Wednesday, May 18, 2016
GLT’s THE FANTASTICKS is a pleasant experience
THE FANTASTICKS, the Tom Jones (book and lyrics) and Harvey Schmidt (music) musical holds the honor of being “the only Off-Broadway show to have won a Tony.” In addition, the show, which has been playing in New York for 56 years, is also the longest running theatrical production in American theater history.
“During its original run at the Sullivan Street Playhouse in Greenwich Village, THE FANTASTICKS logged a record breaking 17,162 performances.” In 2002 a New York revival opened at The Theater Center and continues to run.
The musical even has had a Cleveland connection. In 1991, native Clevelander and Baldwin Wallace University grad Rex Nockengust, played one of the leading roles (Matt) in the New York production.
The memorable score includes such classics as, “Try to Remember,” “I Can See It,” “They Were You,” and “Soon It’s Gonna Rain.” The popularity of the music was obvious during a recent production of the show at Great Lakes Theater when audience members were heard humming along with the on-stage performers.
THE FANTASTICKS tells the story of a young man, Matt, and Luisa, the girl next door, whose fathers have built a wall to keep them apart. The youngsters nevertheless contrive to meet and fall in love. Their fathers, meanwhile, are congratulating themselves, for they have staged a feud in order to achieve, by negation, a marriage between their willfully disobedient children. Add some comic actors (Henry and Mortimer) and The Mute, an omnipresent character who sets props and plays the wall, and you have the ingredients of a charming musical with a message about life.
The script asks the audience to use their imagination and try to remember such things as falling in love, enjoying a night filled with moonlight and romance, to understand disillusionment and romance, to realize that love can be false, and to gain the insight that through understanding the harshness of the world, individuals can come to understand themselves and each other.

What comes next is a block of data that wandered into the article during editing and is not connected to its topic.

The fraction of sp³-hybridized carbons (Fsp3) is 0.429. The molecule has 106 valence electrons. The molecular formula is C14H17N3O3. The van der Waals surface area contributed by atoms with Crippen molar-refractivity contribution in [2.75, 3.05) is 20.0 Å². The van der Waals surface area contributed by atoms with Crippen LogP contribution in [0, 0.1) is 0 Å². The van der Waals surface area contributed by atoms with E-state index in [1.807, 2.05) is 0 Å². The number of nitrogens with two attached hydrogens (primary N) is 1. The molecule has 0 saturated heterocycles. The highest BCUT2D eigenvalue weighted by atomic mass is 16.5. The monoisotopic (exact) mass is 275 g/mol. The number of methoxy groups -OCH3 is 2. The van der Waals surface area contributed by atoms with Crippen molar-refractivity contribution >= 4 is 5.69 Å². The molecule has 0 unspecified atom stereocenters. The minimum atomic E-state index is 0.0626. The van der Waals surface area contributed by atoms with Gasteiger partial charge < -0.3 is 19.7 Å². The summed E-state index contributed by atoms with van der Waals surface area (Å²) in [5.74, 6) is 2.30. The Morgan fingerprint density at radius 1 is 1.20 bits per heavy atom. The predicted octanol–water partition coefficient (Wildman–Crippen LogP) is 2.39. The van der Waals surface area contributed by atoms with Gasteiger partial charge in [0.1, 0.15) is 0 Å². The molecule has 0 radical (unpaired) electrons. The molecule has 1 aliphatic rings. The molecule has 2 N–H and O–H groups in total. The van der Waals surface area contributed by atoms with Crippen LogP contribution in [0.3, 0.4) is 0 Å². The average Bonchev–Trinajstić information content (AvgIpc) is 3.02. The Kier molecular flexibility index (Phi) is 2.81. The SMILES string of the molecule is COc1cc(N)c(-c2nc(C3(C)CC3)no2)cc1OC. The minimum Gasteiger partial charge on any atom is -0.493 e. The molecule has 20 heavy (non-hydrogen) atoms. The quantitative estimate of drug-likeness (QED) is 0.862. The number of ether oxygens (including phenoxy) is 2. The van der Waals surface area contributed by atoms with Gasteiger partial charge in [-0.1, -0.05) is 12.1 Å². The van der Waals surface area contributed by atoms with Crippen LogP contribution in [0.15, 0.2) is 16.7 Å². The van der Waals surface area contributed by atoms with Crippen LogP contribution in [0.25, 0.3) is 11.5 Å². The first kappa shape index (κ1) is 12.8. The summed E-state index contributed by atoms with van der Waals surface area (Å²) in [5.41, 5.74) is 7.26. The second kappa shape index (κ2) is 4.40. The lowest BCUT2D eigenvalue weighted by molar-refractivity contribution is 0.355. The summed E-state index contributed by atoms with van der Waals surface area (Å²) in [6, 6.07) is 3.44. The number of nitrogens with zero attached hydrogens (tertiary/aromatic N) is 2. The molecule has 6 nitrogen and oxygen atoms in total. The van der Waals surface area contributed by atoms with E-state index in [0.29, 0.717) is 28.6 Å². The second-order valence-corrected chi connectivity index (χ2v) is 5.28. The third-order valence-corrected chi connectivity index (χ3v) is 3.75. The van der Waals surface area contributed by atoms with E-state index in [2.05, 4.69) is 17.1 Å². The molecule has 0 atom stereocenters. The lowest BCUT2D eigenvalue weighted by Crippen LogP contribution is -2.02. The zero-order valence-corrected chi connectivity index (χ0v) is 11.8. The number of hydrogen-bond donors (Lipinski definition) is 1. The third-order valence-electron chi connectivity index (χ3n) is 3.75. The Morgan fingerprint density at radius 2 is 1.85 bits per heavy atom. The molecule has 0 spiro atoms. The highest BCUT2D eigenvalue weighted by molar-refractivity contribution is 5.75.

GLT’s production, under the directorship of Victoria Bussert, is a pleasant evening of theater. I wish that the “Round and Round” segment of the show, which develops Jones and Schmidt’s plea for self-understanding, had been more dramatically presented. Part of the problem was the set design which placed the scene far from the apron of the stage and high above the audience, so that the tension was not evident. The various segments need to shock Louisa more so that the intent of Matt’s suffering emotionally shakes her.
Clare Howes Eisentrout was charming as Louisa, the typical teenage girl, in love with love and chasing unrealistic dreams. She has a lovely singing voice. Her duets with Pedar Benson Bate (Matt) are nicely presented. Especially endearing is “They Were You.” Bate lacked some of the charm needed for Matt, but nicely developed the basics of the character.
Matt and Louisa’s fathers, (Hucklebee) Lynn Robert Berg and (Mortimer) Jeffrey C. Hawkins, delightfully sang and acted their roles and were properly klutzy in their dancing. Their duets, “Never Say No” and “Plant a Radish” were endearing.
Jeffrey C. Hawkins stole the show as Mortimer. His extended “dying” scenes were amusing. Aled Davies was wonderfully pompous as Henry, the over-the-hill Shakespearean actor who couldn’t remember his lines, while over-doing their presentation.
Meredith Lark carried out the duties of the Mute with meaningful purposefulness.
Michael Padgett has a fine singing voice, but lacked the needed charisma and sexual presence to develop the sensual El Gallo. His duet with Pedar Bate, “”I Can See It,” was well done.
Musical director Matthew Webb and Sara Smith proficiently played the piano score, but the sound system made the instrument sound shrill and pounding.
Capsule judgement: THE FANTASTICKS is a charming show with a fine score which has a meaningful message. It is a script which looks easy to direct and stage, but its depth is deceiving. The Great Lakes Theater’s production should be well received by audiences.
THE FANTASTICKS runs through May 29, 2016 at the Hanna Theatre. For tickets: 216-664-6064 or www.greatlakestheater.org